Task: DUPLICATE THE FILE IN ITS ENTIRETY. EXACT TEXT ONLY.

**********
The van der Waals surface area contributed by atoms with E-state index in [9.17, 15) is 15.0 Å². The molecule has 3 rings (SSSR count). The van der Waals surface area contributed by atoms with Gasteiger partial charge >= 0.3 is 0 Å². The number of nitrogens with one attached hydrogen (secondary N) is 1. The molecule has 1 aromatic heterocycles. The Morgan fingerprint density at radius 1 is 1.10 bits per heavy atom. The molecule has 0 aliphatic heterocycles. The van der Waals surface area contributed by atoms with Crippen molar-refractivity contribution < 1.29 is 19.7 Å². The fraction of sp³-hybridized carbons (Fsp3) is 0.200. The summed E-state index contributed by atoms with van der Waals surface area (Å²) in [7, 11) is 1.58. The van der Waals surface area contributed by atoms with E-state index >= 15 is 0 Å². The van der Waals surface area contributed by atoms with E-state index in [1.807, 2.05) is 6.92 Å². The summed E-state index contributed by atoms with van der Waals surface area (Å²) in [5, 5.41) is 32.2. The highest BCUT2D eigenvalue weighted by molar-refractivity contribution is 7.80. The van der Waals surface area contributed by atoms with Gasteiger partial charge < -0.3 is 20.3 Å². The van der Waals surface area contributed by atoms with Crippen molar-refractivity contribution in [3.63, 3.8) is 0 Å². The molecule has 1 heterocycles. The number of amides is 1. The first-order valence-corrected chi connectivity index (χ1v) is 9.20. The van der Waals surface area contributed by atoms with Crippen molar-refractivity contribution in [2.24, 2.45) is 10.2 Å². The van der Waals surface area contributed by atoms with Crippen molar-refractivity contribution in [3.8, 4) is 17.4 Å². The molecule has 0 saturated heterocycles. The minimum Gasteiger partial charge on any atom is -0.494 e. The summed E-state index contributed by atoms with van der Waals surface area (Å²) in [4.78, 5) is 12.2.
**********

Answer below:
The van der Waals surface area contributed by atoms with E-state index in [9.17, 15) is 15.0 Å². The molecule has 3 rings (SSSR count). The van der Waals surface area contributed by atoms with Gasteiger partial charge >= 0.3 is 0 Å². The number of nitrogens with one attached hydrogen (secondary N) is 1. The molecule has 1 aromatic heterocycles. The Morgan fingerprint density at radius 1 is 1.10 bits per heavy atom. The molecule has 0 aliphatic heterocycles. The van der Waals surface area contributed by atoms with Crippen molar-refractivity contribution < 1.29 is 19.7 Å². The fraction of sp³-hybridized carbons (Fsp3) is 0.200. The summed E-state index contributed by atoms with van der Waals surface area (Å²) in [7, 11) is 1.58. The van der Waals surface area contributed by atoms with E-state index >= 15 is 0 Å². The van der Waals surface area contributed by atoms with E-state index in [1.807, 2.05) is 6.92 Å². The summed E-state index contributed by atoms with van der Waals surface area (Å²) in [5, 5.41) is 32.2. The highest BCUT2D eigenvalue weighted by molar-refractivity contribution is 7.80. The van der Waals surface area contributed by atoms with Gasteiger partial charge < -0.3 is 20.3 Å². The van der Waals surface area contributed by atoms with Crippen molar-refractivity contribution in [3.63, 3.8) is 0 Å². The molecule has 1 heterocycles. The number of amides is 1. The first-order valence-corrected chi connectivity index (χ1v) is 9.20. The van der Waals surface area contributed by atoms with Crippen molar-refractivity contribution in [2.24, 2.45) is 10.2 Å². The van der Waals surface area contributed by atoms with Crippen molar-refractivity contribution in [3.8, 4) is 17.4 Å². The molecule has 0 saturated heterocycles. The minimum Gasteiger partial charge on any atom is -0.494 e. The summed E-state index contributed by atoms with van der Waals surface area (Å²) in [4.78, 5) is 12.2.